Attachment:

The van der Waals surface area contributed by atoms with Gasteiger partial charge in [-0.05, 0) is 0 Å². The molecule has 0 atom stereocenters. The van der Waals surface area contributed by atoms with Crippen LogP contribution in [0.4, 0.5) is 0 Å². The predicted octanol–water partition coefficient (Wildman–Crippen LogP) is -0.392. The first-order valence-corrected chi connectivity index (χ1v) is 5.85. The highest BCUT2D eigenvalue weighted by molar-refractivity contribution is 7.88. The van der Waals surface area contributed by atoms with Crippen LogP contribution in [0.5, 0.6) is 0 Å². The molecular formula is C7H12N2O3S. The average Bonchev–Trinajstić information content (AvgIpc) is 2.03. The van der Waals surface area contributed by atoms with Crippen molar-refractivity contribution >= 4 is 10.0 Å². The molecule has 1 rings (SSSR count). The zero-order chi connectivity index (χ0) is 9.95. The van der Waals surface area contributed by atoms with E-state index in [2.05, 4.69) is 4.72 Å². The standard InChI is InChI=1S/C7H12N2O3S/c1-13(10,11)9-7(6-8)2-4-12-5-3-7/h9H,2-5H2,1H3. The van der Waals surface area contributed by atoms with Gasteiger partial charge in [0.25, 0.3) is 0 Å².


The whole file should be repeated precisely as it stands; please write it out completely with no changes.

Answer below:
The van der Waals surface area contributed by atoms with Gasteiger partial charge in [-0.05, 0) is 0 Å². The molecule has 0 atom stereocenters. The van der Waals surface area contributed by atoms with Crippen LogP contribution in [0.4, 0.5) is 0 Å². The predicted octanol–water partition coefficient (Wildman–Crippen LogP) is -0.392. The first-order valence-corrected chi connectivity index (χ1v) is 5.85. The highest BCUT2D eigenvalue weighted by molar-refractivity contribution is 7.88. The van der Waals surface area contributed by atoms with Crippen LogP contribution in [0.5, 0.6) is 0 Å². The molecular formula is C7H12N2O3S. The average Bonchev–Trinajstić information content (AvgIpc) is 2.03. The van der Waals surface area contributed by atoms with Crippen molar-refractivity contribution >= 4 is 10.0 Å². The molecule has 1 rings (SSSR count). The zero-order chi connectivity index (χ0) is 9.95. The van der Waals surface area contributed by atoms with E-state index in [2.05, 4.69) is 4.72 Å². The standard InChI is InChI=1S/C7H12N2O3S/c1-13(10,11)9-7(6-8)2-4-12-5-3-7/h9H,2-5H2,1H3. The van der Waals surface area contributed by atoms with Gasteiger partial charge in [0.25, 0.3) is 0 Å².